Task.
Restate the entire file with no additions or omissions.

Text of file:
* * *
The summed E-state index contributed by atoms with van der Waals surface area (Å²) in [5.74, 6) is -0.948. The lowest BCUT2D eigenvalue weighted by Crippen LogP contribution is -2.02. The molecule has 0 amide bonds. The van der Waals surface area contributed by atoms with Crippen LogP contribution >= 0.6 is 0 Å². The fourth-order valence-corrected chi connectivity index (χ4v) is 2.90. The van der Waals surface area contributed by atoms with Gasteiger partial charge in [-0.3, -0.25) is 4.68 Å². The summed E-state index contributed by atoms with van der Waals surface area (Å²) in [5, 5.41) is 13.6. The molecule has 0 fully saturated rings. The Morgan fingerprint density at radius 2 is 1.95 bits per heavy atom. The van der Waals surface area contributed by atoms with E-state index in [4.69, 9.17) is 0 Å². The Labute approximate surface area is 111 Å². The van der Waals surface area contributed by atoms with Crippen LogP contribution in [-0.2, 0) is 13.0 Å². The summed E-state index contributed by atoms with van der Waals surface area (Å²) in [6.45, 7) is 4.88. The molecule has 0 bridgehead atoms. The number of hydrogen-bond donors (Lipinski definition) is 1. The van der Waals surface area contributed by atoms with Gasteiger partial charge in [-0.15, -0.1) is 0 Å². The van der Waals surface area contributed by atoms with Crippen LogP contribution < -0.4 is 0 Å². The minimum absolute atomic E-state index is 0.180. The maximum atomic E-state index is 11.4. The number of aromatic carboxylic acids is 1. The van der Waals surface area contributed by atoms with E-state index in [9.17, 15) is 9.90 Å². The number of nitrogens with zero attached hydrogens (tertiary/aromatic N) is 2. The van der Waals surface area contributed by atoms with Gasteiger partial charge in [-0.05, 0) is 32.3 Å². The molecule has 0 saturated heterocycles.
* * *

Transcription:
The summed E-state index contributed by atoms with van der Waals surface area (Å²) in [5.74, 6) is -0.948. The lowest BCUT2D eigenvalue weighted by Crippen LogP contribution is -2.02. The molecule has 0 amide bonds. The van der Waals surface area contributed by atoms with Crippen LogP contribution >= 0.6 is 0 Å². The fourth-order valence-corrected chi connectivity index (χ4v) is 2.90. The van der Waals surface area contributed by atoms with Gasteiger partial charge in [-0.3, -0.25) is 4.68 Å². The summed E-state index contributed by atoms with van der Waals surface area (Å²) in [5, 5.41) is 13.6. The molecule has 0 fully saturated rings. The Morgan fingerprint density at radius 2 is 1.95 bits per heavy atom. The van der Waals surface area contributed by atoms with E-state index in [4.69, 9.17) is 0 Å². The Labute approximate surface area is 111 Å². The van der Waals surface area contributed by atoms with Crippen LogP contribution in [-0.2, 0) is 13.0 Å². The summed E-state index contributed by atoms with van der Waals surface area (Å²) in [6.45, 7) is 4.88. The molecule has 0 bridgehead atoms. The number of hydrogen-bond donors (Lipinski definition) is 1. The van der Waals surface area contributed by atoms with Gasteiger partial charge in [-0.15, -0.1) is 0 Å². The van der Waals surface area contributed by atoms with Crippen LogP contribution < -0.4 is 0 Å². The minimum absolute atomic E-state index is 0.180. The maximum atomic E-state index is 11.4. The number of aromatic carboxylic acids is 1. The van der Waals surface area contributed by atoms with E-state index in [9.17, 15) is 9.90 Å². The number of nitrogens with zero attached hydrogens (tertiary/aromatic N) is 2. The van der Waals surface area contributed by atoms with Gasteiger partial charge in [-0.05, 0) is 32.3 Å². The molecule has 0 saturated heterocycles.